An upper-level system expected to track east from Southern California to Texas, combined with a surface trough that may develop along the coast and/or a dry line advancing eastward across the region may complicate efforts to clean up an oil spill in Galveston Bay.

Brisk east to southeast winds will develop ahead of the system by Tuesday night and Wednesday, resulting in tides running as much as 1.5 feet above normal, along with rough seas along the coast of 5 to 7 feet near Galveston and to 8 to 11 feet southeast of Freeport by Wednesday. As if this weren’t enough, showers and thunderstorms will be possible from Tuesday night into early Thursday.

Overall, this situation is not what the crews need in coping with the spill and attempting to minimize damage in the bay and surrounding areas. While more rain is generally needed around the area, this is not the best time for windy, wet weather.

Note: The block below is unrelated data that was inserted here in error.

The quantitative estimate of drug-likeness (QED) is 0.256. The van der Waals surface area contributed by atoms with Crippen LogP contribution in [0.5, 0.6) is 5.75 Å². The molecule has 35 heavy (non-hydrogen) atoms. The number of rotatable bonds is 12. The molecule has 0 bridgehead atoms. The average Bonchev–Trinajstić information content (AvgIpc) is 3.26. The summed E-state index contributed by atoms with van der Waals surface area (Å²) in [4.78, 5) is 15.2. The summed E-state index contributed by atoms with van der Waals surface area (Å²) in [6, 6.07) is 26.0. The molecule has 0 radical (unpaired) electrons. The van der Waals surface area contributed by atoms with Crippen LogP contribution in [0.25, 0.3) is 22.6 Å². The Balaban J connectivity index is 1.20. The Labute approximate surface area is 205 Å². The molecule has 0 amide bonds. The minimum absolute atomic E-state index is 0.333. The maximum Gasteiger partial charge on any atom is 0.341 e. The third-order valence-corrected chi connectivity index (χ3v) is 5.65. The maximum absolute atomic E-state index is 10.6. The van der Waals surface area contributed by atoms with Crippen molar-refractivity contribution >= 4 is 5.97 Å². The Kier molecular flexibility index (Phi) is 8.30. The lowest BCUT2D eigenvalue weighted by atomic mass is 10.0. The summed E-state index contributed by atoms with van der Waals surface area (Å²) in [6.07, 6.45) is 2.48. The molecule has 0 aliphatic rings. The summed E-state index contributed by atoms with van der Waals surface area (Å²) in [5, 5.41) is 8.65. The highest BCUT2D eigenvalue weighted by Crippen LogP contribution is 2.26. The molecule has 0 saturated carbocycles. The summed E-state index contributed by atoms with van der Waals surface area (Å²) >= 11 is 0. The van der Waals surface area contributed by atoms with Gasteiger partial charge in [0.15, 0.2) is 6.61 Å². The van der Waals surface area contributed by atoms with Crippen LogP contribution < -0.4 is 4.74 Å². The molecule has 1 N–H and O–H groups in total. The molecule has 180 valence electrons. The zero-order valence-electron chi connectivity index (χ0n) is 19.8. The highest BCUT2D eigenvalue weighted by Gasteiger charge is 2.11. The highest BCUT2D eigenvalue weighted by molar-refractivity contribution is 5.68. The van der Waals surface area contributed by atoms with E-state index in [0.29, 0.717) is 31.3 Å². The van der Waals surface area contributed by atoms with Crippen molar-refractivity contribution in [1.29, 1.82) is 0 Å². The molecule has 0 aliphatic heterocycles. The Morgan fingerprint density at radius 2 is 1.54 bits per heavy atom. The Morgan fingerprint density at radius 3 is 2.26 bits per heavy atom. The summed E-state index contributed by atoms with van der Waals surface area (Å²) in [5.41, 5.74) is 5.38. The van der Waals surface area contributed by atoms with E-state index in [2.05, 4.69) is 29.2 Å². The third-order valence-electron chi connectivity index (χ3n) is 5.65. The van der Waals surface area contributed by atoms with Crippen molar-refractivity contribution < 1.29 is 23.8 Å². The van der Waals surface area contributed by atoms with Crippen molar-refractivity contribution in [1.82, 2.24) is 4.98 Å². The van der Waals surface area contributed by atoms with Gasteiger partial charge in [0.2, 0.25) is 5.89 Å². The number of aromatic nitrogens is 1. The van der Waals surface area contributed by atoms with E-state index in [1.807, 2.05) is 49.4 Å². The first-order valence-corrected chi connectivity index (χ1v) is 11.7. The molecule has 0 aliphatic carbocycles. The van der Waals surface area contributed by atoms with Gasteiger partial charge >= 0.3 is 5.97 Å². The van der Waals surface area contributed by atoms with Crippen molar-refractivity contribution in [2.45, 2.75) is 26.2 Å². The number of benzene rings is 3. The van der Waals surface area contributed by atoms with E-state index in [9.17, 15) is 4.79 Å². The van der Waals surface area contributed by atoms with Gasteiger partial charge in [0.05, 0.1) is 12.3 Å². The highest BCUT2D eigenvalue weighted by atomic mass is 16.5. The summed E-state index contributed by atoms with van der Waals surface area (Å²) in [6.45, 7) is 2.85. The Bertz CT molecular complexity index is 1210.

Storm system graphic from Houston-Galveston NWS

Wind outlook graphic from Houston-Galveston NWS

Precipitation outlook

Current upper-level map

Stan Blazyk is a life-long weather enthusiast, long-time Galveston resident and author of "A Century of Galveston Weather." He has written the weather blog for the Galveston County Daily News for more than a decade.

(2) comments

Robert Buckner

Mother Nature hasn't been a friend in this ordeal from the start of it.

Stan Blazyk Staff
Stan Blazyk


That is certainly the case.

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